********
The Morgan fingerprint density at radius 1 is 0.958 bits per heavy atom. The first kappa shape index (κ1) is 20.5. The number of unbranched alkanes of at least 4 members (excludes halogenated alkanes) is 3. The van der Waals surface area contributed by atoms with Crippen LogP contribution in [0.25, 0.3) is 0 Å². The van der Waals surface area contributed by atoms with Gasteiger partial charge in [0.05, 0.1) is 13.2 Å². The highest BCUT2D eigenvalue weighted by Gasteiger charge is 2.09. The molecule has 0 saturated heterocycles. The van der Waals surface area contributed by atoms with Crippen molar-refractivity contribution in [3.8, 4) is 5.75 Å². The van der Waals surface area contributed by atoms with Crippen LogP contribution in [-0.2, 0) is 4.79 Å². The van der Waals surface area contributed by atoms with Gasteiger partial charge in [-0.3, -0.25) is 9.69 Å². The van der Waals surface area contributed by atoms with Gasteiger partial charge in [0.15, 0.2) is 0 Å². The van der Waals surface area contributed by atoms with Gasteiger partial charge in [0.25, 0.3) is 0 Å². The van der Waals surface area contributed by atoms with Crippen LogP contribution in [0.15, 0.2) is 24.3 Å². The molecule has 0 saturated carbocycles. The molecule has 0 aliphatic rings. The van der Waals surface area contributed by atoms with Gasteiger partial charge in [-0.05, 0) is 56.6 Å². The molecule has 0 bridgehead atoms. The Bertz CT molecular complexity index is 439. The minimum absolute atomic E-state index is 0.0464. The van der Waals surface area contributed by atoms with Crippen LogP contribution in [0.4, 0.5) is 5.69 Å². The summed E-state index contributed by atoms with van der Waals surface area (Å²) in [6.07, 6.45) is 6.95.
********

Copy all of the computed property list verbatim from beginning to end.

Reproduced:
The Morgan fingerprint density at radius 1 is 0.958 bits per heavy atom. The first kappa shape index (κ1) is 20.5. The number of unbranched alkanes of at least 4 members (excludes halogenated alkanes) is 3. The van der Waals surface area contributed by atoms with Crippen LogP contribution in [0.25, 0.3) is 0 Å². The van der Waals surface area contributed by atoms with Gasteiger partial charge in [0.05, 0.1) is 13.2 Å². The highest BCUT2D eigenvalue weighted by Gasteiger charge is 2.09. The molecule has 0 saturated heterocycles. The van der Waals surface area contributed by atoms with Crippen molar-refractivity contribution in [3.8, 4) is 5.75 Å². The van der Waals surface area contributed by atoms with Crippen LogP contribution in [-0.2, 0) is 4.79 Å². The van der Waals surface area contributed by atoms with Gasteiger partial charge in [-0.3, -0.25) is 9.69 Å². The van der Waals surface area contributed by atoms with Gasteiger partial charge in [0.15, 0.2) is 0 Å². The van der Waals surface area contributed by atoms with Gasteiger partial charge in [0.25, 0.3) is 0 Å². The van der Waals surface area contributed by atoms with Crippen LogP contribution in [0.15, 0.2) is 24.3 Å². The molecule has 0 saturated carbocycles. The molecule has 0 aliphatic rings. The van der Waals surface area contributed by atoms with Gasteiger partial charge in [-0.05, 0) is 56.6 Å². The molecule has 0 bridgehead atoms. The Bertz CT molecular complexity index is 439. The minimum absolute atomic E-state index is 0.0464. The van der Waals surface area contributed by atoms with Crippen LogP contribution in [0.4, 0.5) is 5.69 Å². The summed E-state index contributed by atoms with van der Waals surface area (Å²) in [6.07, 6.45) is 6.95.